Hey there people!
I had was at a restaurant the other day, and I'd just finished my meal, and decided to whip out my notebook. With nothing in particular in mind, I started jotting down options for my New Year's Resolution, along with the pros and cons. Among them, I put down "Writing" as a skill I should improve next year.
You may not know this, but back in high school, I had this dream of becoming a writer. I guess it's still there, in the back of my mind somewhere. It all started with a project we had back in 9th grade, I think it was, where we were supposed to write a novel. I thought the one I wrote was awesome (as teenagers are bound to think about their own creations), and my teachers seemed to agree to an extent; they kept asking me for the next chapter, not to meet the deadline but because they were curious of what happened next. Since then I'd write a story or two every month or so, got into writing fanfiction, started up and then expanded my personal book collection.
Thinking about that English assignment reminded me of an essay they had us make in English class, entitled "My Trip to Outer Space." Looking back on it now, I think it was rather creative, compared to what other kids would have (and indeed did) come up with. It was wildly imaginative, with clever uses of common English idioms and phrases, and somehow managed to keep a coherent flow and structure. It ended up on the school bulletin (which nobody read), which was quite a surprise for me.
As I sat alone in the smoking area of that restaurant (I started smoking again recently, though not nearly as heavily as I used to), notebook on the table, twirling my pen in my fingers, I couldn't help but smile to myself, a mixture of pride and nostalgia in my chest. I thought to myself, I was one crazy kid back then, and wondered when and how it all started. As the question mark barely formed itself, my mind began the process of selecting the appropriate memories to answer. It goes as such:
A little boy sat in his classroom, thinking to himself. The other children had already begun writing their "essays," a term that was still unfamiliar to the boy. Having returned a scant year or two from living overseas, he still hadn't entirely mastered his own mother tongue -- indeed, when he spoke to his friends, English words and phrases would occasionally pop out if he didn't think about it.
" What are you writing about?" He heard one of the children ask.
"I don't know yet." He said, "What are you supposed to write about?"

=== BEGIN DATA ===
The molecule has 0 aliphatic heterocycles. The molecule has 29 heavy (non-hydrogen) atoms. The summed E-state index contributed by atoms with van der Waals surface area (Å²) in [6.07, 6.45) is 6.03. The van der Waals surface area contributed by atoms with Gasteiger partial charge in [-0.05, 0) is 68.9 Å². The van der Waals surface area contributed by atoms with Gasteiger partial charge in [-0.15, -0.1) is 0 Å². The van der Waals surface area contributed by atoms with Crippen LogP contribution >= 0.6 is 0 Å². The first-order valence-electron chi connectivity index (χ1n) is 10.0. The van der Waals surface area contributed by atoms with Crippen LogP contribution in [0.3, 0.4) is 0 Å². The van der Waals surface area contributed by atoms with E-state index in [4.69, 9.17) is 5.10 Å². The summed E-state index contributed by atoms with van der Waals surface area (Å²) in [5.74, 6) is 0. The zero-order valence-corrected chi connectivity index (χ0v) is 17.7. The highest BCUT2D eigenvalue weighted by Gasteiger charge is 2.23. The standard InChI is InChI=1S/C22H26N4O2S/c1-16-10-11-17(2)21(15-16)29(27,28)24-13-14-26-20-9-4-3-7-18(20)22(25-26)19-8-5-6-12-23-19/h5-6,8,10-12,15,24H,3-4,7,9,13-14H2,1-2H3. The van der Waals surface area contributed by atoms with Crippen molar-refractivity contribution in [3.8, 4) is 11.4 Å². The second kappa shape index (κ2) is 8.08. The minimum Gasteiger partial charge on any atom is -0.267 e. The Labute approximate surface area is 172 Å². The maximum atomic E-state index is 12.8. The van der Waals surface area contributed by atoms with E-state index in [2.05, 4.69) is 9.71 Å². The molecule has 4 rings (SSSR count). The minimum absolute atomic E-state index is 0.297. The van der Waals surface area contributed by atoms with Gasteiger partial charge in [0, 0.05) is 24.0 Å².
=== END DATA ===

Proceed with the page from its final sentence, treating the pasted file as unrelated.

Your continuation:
"I don't know, anything, I guess." said his friend. And with that, he turned back to his paper.
The little boy turned to his own paper, blank, save for his name and class number. Although he could read perfectly well for his age, writing was still something new to him. His parents had never taught him much on how to write (this, he would find later in life, was the main reason he had horrible penmanship. Or at least that's what he tells himself), or mention what to write in an "essay."
The teacher had told them that they could write about things they liked. He had gotten a Sega earlier that year, and he really liked it, so that's what he decided to write about. In a sense. He wrote about the games he played alone, the games he played with his sister (her presence beside him as he sat in front of the TV, controller in hand, went on to become a treasured experience throughout his gaming life) the games he wanted to play, and the games he wanted to make when he grew up.
He ended up writing two full pages of the essay sheet handed to them, and was told off by the teacher for adding drawings to a text-only essay. However, the only recollection he would have about the experience years later, with more experience in writing but equally terrible handwriting was that
It was awesome. The feeling of thoughts flowing from your mind to your hand, forming words from images, images from words. Back in elementary school, I had no idea what an essay was, or how to even form one. Looking back on it now, I feel like that was a fortunate thing, because it saved me from the dogmatic view of how normal grade-schoolers would have defined an essay. It freed me from those limitations, allowing me to form my own definition and ideas of it, and have a frickin great time working on it.
I'm not saying I was a particularly good writer, I'm saying I really loved the experience of writing, and thankfully so did some of my friends (to whom I showed my writing). In the end, isn't that what's important? Doing what you love, loving what you do, all that jazz. Along the way, if you can be useful, be helpful to other people, then it's all the better.
What do you guys think? What gets you going in life?